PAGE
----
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Why being a unionist in Fiji will put you in jail

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By Andrew Casey

Asia/Pacific Editor for LabourStart

Wednesday, 22 January 2014

THE Fiji military regime uses a highly compromised judicial system to persecute and prosecute union leaders and members who dare to challenge their stranglehold on the island nation.

A workplace stoppage in the lead up to New Year’s Eve at the huge Sheraton Starwood Resorts in Fiji  – which involved more than 400 staff – has been hammered by the regime. The Fiji Trades Union Congress has attacked the latest heavy-handed action of the regime headed by Commodore Frank Bainimarama since the 2006 coup.

Across the globe, hotel unions are protesting to both the Sheraton Starwood resort chain management and the Pacific Island’s military leadership.

The global hotel workers union, the IUF, has launched an urgent action email campaign targeting Starwood management. It is expected to be the first of several global campaigns aimed at either the Fiji military regime or the Starwood Sheraton chain.

Rights at risk, says ITUC

Fiji is already listed by the International Trade Union Confederation as among seven countries ‘at risk’ for trade unionists and trade union rights.

Regime leaders did not expect such an ‘uprising’ by a normally compliant workforce just before the 2013 New Year’s Eve celebrations – a key moment for Fiji’s economically important hospitality industry.

Hours after the stoppage had actually ended the regime’s Labour Minister declared the strike illegal. 

Then the regime retaliated on 10 January.


Daniel Urai

 

 

 

 

 

 
Fijian union leader Daniel Urai.


They dragged a leading Fijian unionist, the President of the Fiji TUC and leader of the island nation’s hotel union, Daniel Urai, before a magistrate and – along with five others – charged them all for stirring up trouble in the workplace by leading an illegal strike.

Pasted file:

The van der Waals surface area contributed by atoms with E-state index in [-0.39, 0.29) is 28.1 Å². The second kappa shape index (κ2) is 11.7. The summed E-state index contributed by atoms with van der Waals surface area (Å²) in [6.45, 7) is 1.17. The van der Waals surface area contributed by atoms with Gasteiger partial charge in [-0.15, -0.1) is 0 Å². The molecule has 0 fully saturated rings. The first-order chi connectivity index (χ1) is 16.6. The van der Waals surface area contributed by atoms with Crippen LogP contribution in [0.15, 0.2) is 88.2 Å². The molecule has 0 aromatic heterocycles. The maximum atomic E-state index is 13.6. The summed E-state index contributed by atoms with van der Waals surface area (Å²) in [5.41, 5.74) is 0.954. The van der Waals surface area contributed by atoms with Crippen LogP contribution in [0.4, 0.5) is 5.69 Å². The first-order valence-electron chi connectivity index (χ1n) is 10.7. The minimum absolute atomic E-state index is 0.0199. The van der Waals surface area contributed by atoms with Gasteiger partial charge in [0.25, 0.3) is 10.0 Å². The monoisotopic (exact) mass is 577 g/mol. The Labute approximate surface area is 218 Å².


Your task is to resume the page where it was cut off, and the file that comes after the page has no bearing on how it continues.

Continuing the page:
Police are interviewing more Sheraton workers and are darkly threatening to bring more people before the courts over the ‘illegal’strike – but this is seen as a strategy to undermine the union organisation in the workplace.

The latest charges came just days before a scheduled hotel union report back meeting – which threatened further workplace disruption – by Sheraton workers angry that a range of their benefits had been cut by management without any consultation.

After the charges were laid the magistrates’ court conditionally released on bail Daniel Urai and the five other union activists. They are to report regularly to the local police station and they have been banned from leaving the country. 

Charges like a Sword of Damocles for Urai

This is not the first time the 54-year-old Urai has been taken to court. He already faces treason and sedition charges – first laid against him more than two years ago – for allegedly urging political violence at a union meeting.

Over the last three years each time the treason charge is brought to court the Fiji prosecutors seek, and get from the magistrate, an adjournment.

It is like a Sword of Damocles hanging over the FTUC President’s head.

Police have also consistently targeted him by taking him to court for drink driving charges and other seemingly minor infractions.

A complaint judiciary has allowed the development of this popular strategy by regime lawyers.

They have used this strategy not just against Daniel Urai, but other union leaders and activists, to intimidate opponents of the regime by stringing out legal charges ad infinitum.

Seemingly the magistrates are so scared of the military regime they dare not challenge this obvious prosecution game but at the request of the lawyers agree to, again, adjourn the case for a later date.

Continuing intimidation of union voices is inevitable with an election due in September. In a deliberate ploy, the leader of the 2006 coup, Frank Bainimarama, has announced he will step down as head of Fiji’s military at the end of next month so he can stand in the election.

The credibility of the elections as free, democratic and transparent is increasingly being questioned and the regime is not eager to provide space to one of their few, independent, organised critics in Fiji.

Keep up to date with the struggle of Fijian workers and their unions against the military regime on Fiji LabourStart.


Working Life is a forum to share ideas and opinions about work and life, both light-hearted and serious. The opinions presented on Working Life are those of the author, and do not necessarily represent policies or views of the ACTU.

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